oxpecker


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oxpecker,

common name for an African starling of the genus Buphagus. Also known as tickbirds, oxpeckers have very short legs and sharp claws, which aid them in perching on the backs of large mammals, both wild and domesticated. The animal host pays no heed to them, and only the elephant seems not to tolerate them. Oxpeckers use their broad, thick, laterally flattened beaks to pick at and feed on skin parasites such as ticks and embedded larvae. They also pick at scabs, often opening and enlarging wounds, and probably obtain their main nourishment from the blood from these wounds rather than from the ticks. Although these birds are valuable from the standpoint of ridding domesticated animals of ticks, they also feed on tick-free game and become debilitating parasites themselves. Nevertheless, they protect wild game from danger by setting up rattling cries, which alert the animals to the presence of predators. There are two species of oxpeckers, both about 9 in. (23 cm) long, with brown plumage and lacking distinctive markings. The slightly larger yellow-billed oxpecker (B. africanus), found from Senegal to Ethiopia and E South Africa, has a yellow, red-tipped bill, while that of the purely African red-billed oxpecker (B. erythrorhychus) is totally red. Oxpeckers are so highly adapted to life on their hosts that even courtship behavior and copulation occur upon the host animal's back. The hair of the animal is used to line the bird's nest, built usually in a tree by the yellow-billed oxpecker or a rock-hole by the red-billed. Females lay three to five white to pale blue, brown-spotted eggs per clutch. Oxpeckers are classified in the phylum ChordataChordata
, phylum of animals having a notochord, or dorsal stiffening rod, as the chief internal skeletal support at some stage of their development. Most chordates are vertebrates (animals with backbones), but the phylum also includes some small marine invertebrate animals.
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, subphylum Vertebrata, class Aves, order Passeriformes, family Sturnidae.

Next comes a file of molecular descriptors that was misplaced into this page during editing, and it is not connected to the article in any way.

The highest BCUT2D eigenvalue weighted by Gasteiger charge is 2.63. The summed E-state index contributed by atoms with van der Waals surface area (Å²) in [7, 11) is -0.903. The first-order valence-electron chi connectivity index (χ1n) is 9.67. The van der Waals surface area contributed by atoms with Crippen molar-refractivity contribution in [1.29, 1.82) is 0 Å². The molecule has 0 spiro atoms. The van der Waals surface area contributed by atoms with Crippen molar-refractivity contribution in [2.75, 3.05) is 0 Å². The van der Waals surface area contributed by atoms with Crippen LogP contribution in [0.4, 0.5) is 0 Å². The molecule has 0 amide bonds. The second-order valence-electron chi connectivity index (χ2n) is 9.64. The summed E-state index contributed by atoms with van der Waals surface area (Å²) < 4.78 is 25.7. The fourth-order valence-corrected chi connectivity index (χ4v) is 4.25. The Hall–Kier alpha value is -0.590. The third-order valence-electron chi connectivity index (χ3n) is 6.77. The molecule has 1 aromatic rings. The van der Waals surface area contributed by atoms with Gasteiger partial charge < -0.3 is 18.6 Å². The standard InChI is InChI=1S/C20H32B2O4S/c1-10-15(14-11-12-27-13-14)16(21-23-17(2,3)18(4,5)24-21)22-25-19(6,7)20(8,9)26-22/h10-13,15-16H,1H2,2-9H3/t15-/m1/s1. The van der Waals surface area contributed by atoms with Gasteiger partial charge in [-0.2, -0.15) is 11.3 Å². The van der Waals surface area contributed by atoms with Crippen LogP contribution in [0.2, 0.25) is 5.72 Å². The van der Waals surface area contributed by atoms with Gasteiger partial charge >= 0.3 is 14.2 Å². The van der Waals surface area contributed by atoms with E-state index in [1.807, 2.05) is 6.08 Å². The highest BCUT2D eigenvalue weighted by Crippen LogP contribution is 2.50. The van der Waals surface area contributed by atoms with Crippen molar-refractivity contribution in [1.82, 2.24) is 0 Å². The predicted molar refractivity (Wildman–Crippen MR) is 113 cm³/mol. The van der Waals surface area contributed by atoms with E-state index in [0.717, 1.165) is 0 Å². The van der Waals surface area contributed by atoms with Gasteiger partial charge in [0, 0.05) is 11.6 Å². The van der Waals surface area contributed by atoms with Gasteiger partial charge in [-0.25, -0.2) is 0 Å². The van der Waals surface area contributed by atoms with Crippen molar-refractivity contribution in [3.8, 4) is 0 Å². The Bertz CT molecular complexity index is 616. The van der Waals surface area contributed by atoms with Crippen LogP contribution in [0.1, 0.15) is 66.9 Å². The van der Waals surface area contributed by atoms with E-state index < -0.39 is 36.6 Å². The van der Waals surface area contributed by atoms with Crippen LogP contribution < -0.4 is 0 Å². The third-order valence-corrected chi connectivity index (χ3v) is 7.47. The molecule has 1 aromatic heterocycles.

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Suddenly a flock of noisy, red-billed oxpeckers flew overhead and abruptly dropped from the sky--a portent that the bulls were only a few yards from us.
The symbiotic relationship between oxpeckers (Buphagus spp.), the world's only obligate tick bird, and their African ungulate hosts, is well known.
We approached to within 10 metres, close enough to see the markings on the oxpecker birds sitting on the backs of several of the buffalo.
In fact, they usually treat this little African bird, called an oxpecker, as a guest.
The five-volume video ranges from New Zealand's nocturnal kiwi, whose shape and gait resemble a foraging opossum, to the oxpecker grooming cattle in the blazing African sun by nibbling lice and savory flakes of dandruff.
(Possible answers: the zebra and the oxpecker; the clown fish and the sea anemone.)
The report released this week by Oxpeckers Investigative Environmental Journalism, and sponsored by The Donkey Sanctuary, tracked the trade route of donkeys being smuggled from Ethiopia and into Kenyan slaughterhouses.
Two birds called red-billed oxpeckers are feasting on parasites that live in the ears of this impala, a medium- sized antelope from Africa.
This type of wound in free-ranging wildlife is normally attributed to an initial puncture by ticks and enlarged by oxpeckers, and frequently infested by fly larvae (Weeks 2000, Oberem and Oberem 2011).
"At least 60 billion rand [$4.6 billion] has been put up by mining companies for rehabilitation, but we've shown it is not being spent, and in fact no large mines have been closed in South Africa since 2011," says Fiona Macleod, founder of Oxpeckers Center for Investigative Environmental Journalism.
The oxpeckers, which are birds, eat ticks or other parasites off the skin of the zebras.
Simon Cowell: "And what do you do?" One of demented dance act, The Sugar Dandies: "I'm a psychologist" (Britain's Got Talent) Gourmets of the week "Buffalo are plagued by the oxpeckers' attentions as they poke and probe, feasting on bugs, dead skin, saliva, even earwax" - narrator (Natural World).